Tonight Dr. John Kirk and Dr. Jess Porter discuss racial separation in Little Rock’s history as part of the 2014-2015 UALR Evening’s with History series.
This year marks the 24th year for the History Institutes’ Evenings with History. This nationally recognized series has featured a variety of subjects. The sessions take place at the Ottenheimer Auditorium of Historic Arkansas Museum. Refreshments are served at 7 with the program beginning at 7:30 pm. The cost is $50 for admission to all six programs.
The contemporary urban landscape of Little Rock evokes questions of racial separation because of the persistently high rates of ethnic separation in housing and a public-private race cleavage in the local schools. How can these patterns be explained? Has it always been this way? Is the 1957 desegregation crisis at Central High School a reason for the persistent patterns of geographic separation between African Americans and whites within the city?
In fact, the story of ethnic separation in Little Rock begins prior to the Central High Crisis. This talk begins with an examination of spatial patterns of racial segregation in the first half of the 20th century. It then discusses these patterns as they evolved in Little Rock and shows, in particular, the role of urban renewal in the mid-century decades in producing the separation of races that came into existence.
John A. Kirk joined the department as Chair and Donaghey Professor of History in 2010. He was born in Rochdale, Lancashire, in the United Kingdom, and holds an undergraduate degree in American Studies from the University of Nottingham and a PhD in American History from the University of Newcastle upon Tyne. Dr. Kirk taught at the University of Wales, Lampeter (1994-99) and Royal Holloway, University of London (1999-2010) before coming to UALR.
Dr. Kirk’s research focuses on the history of the civil rights movement in the United States, the South, and Arkansas, and the history of post-New Deal southern politics, society and culture. He has published five books and written in a wide variety of journals, edited book collections, and popular history magazines including BBC History, History Today and Historically Speaking. He has won a number of awards for his research including the F. Hampton Roy Award (1993) from the Pulaski County Historical Association, and the Walter L. Brown Award (1994), the J. G. Ragsdale Book Award (2003), and the Lucille Westbrook Award (2005) from the Arkansas Historical Association.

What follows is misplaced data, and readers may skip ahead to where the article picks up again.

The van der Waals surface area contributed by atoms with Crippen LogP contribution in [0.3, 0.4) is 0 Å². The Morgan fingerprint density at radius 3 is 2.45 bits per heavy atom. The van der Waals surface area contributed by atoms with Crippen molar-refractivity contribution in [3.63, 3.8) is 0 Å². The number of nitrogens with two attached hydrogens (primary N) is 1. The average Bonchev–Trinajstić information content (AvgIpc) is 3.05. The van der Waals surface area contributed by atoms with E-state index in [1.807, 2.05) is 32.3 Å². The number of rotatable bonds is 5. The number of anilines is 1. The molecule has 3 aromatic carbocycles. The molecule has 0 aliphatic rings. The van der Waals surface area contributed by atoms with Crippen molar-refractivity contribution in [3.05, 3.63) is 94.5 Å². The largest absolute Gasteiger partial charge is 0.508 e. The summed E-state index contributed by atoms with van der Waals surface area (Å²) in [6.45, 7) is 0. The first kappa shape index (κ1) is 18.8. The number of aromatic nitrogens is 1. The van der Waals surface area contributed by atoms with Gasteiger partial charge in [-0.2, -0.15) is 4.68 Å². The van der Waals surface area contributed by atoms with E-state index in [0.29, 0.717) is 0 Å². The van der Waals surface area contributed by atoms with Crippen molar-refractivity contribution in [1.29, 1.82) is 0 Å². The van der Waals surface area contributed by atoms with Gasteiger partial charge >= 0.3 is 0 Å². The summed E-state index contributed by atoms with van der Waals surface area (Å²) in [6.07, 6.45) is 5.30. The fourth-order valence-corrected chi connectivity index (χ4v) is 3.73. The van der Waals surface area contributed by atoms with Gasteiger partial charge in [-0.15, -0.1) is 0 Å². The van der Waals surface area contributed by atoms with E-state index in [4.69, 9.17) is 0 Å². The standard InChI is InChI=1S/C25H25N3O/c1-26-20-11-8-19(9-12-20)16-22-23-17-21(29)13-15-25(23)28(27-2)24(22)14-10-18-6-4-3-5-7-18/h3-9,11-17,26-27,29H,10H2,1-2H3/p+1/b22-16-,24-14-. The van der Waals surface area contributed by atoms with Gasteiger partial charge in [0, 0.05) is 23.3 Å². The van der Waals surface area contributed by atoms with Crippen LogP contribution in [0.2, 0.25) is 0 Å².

Jess Porter came to UALR in 2009 and holds a PhD from Oklahoma State University where he was awarded with the Susan Shaull Medal for Excellence in Teaching Geography. Prior to UALR, Dr. Porter taught at Oklahoma State University, developed and implemented geospatial curriculum for rural schools, worked as an environmental analyst and mapping specialist in the oil and gas industry, and was employed by an adventure tourism company in Colorado.
Dr. Porter’s research interests include the American Dust Bowl, geospatial technology education, and urban geography. His research on the Dust Bowl was featured in an episode of The Weather Channel’s When Weather Changed History. He has published four, interactive textbooks in the Encounter Geography series.
Friday, Eldredge, & Clark and the Union Pacific Railroad help make these lectures possible. Other sponsors are the Ottenheimer Library, University of Arkansas at Little Rock; Historic Arkansas Museum, a museum of the Department of Arkansas Heritage; UALR Public Radio—KUAR-KLRE; UALR public television; and Grapevine Spirits.